one of several levels in an organization or system
Origin and usage
The noun tier comes from the French word ‘tire’. It has been used in English since the 16th century.
There are currently three Covid alert levels in place in England (Wales, Scotland and Northern Ireland have different rules) that are informally referred to as tiers. The different levels are applied in different areas of the country, depending on the number of cases and how quickly it is growing. It is unclear where the use of the word tier in this context came from since, as the first quotation below shows, it is not an official term. It has quickly become established, though, with references to Tier 1, Tier 2 and Tier 3 restrictions occurring widely across the media. The system recently put in place in Scotland consists of five tiers, with Tier 0 resembling normality and Tier 4 close to complete lockdown. In addition to the meaning above, a tier is also ‘one of several rows or layers of something with each one at a different height’ (eg a wedding cake with three tiers). The related adjective tiered has two meanings: arranged in rows, with each row slightly higher than the row in front (tiered seating, a tiered auditorium); and describing an organization or system with several different levels.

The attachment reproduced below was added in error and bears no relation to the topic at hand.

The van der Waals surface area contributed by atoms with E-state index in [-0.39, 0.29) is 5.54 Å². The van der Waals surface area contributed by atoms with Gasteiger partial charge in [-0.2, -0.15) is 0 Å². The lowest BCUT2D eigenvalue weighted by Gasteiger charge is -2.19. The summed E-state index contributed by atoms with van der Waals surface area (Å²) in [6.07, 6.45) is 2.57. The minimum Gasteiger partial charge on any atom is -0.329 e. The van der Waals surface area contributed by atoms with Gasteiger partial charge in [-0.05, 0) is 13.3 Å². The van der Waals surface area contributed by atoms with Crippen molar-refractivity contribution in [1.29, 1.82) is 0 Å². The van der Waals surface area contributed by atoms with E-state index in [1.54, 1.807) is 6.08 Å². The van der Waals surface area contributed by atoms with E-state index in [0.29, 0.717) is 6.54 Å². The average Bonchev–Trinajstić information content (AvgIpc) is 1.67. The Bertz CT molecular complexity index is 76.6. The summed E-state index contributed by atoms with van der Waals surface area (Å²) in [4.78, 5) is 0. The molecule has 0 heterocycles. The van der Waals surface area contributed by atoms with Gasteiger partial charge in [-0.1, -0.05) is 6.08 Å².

“Local COVID alert levels are sometimes called ‘tiers’ or known as a ‘local lockdown’.”
“Three-tier coronavirus alert levels: Tier 1, 2 and 3 rules explained.”
“TIER AND LOATHING. £22M PACKAGE FOR MANCHESTER BRANDED ‘BRUTAL’ BY BURNHAM AS LOCKDOWN IMPOSED ON CITY.”
(Metro newspaper headine)
level, status, stratum